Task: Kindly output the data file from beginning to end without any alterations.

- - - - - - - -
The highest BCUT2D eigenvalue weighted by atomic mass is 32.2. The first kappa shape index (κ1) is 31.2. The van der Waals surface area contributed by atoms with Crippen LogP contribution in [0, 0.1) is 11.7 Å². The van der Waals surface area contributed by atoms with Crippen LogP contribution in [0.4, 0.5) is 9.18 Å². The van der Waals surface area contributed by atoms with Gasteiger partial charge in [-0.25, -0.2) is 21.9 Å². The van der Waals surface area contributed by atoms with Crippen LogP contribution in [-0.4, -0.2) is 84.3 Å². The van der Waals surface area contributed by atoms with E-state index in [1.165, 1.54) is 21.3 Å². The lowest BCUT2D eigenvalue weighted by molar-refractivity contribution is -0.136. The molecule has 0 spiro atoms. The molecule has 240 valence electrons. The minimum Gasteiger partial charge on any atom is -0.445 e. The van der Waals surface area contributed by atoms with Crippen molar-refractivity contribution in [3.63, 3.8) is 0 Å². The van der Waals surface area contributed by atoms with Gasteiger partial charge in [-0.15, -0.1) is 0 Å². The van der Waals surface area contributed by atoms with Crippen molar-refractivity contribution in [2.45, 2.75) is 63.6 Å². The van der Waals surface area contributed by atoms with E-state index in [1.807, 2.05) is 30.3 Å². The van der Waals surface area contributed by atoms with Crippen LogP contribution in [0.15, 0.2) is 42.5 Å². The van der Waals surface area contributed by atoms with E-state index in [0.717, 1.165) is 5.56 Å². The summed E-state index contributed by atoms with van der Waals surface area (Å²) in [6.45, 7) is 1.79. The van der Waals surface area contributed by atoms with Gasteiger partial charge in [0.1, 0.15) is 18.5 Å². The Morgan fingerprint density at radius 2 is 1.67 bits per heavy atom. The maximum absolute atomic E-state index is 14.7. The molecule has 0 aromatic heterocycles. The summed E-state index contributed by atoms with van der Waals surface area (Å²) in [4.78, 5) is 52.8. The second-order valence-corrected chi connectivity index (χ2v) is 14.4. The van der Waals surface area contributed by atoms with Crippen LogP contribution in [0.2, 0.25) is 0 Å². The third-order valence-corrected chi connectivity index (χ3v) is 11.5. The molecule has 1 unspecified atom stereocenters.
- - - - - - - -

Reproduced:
The highest BCUT2D eigenvalue weighted by atomic mass is 32.2. The first kappa shape index (κ1) is 31.2. The van der Waals surface area contributed by atoms with Crippen LogP contribution in [0, 0.1) is 11.7 Å². The van der Waals surface area contributed by atoms with Crippen LogP contribution in [0.4, 0.5) is 9.18 Å². The van der Waals surface area contributed by atoms with Gasteiger partial charge in [-0.25, -0.2) is 21.9 Å². The van der Waals surface area contributed by atoms with Crippen LogP contribution in [-0.4, -0.2) is 84.3 Å². The van der Waals surface area contributed by atoms with E-state index in [1.165, 1.54) is 21.3 Å². The lowest BCUT2D eigenvalue weighted by molar-refractivity contribution is -0.136. The molecule has 0 spiro atoms. The molecule has 240 valence electrons. The minimum Gasteiger partial charge on any atom is -0.445 e. The van der Waals surface area contributed by atoms with Crippen molar-refractivity contribution in [3.63, 3.8) is 0 Å². The van der Waals surface area contributed by atoms with Gasteiger partial charge in [-0.15, -0.1) is 0 Å². The van der Waals surface area contributed by atoms with Crippen molar-refractivity contribution in [2.45, 2.75) is 63.6 Å². The van der Waals surface area contributed by atoms with E-state index in [1.807, 2.05) is 30.3 Å². The van der Waals surface area contributed by atoms with Crippen LogP contribution in [0.15, 0.2) is 42.5 Å². The van der Waals surface area contributed by atoms with E-state index in [0.717, 1.165) is 5.56 Å². The summed E-state index contributed by atoms with van der Waals surface area (Å²) in [6.45, 7) is 1.79. The van der Waals surface area contributed by atoms with Gasteiger partial charge in [0.1, 0.15) is 18.5 Å². The Morgan fingerprint density at radius 2 is 1.67 bits per heavy atom. The maximum absolute atomic E-state index is 14.7. The molecule has 0 aromatic heterocycles. The summed E-state index contributed by atoms with van der Waals surface area (Å²) in [4.78, 5) is 52.8. The second-order valence-corrected chi connectivity index (χ2v) is 14.4. The van der Waals surface area contributed by atoms with Crippen LogP contribution in [0.2, 0.25) is 0 Å². The third-order valence-corrected chi connectivity index (χ3v) is 11.5. The molecule has 1 unspecified atom stereocenters.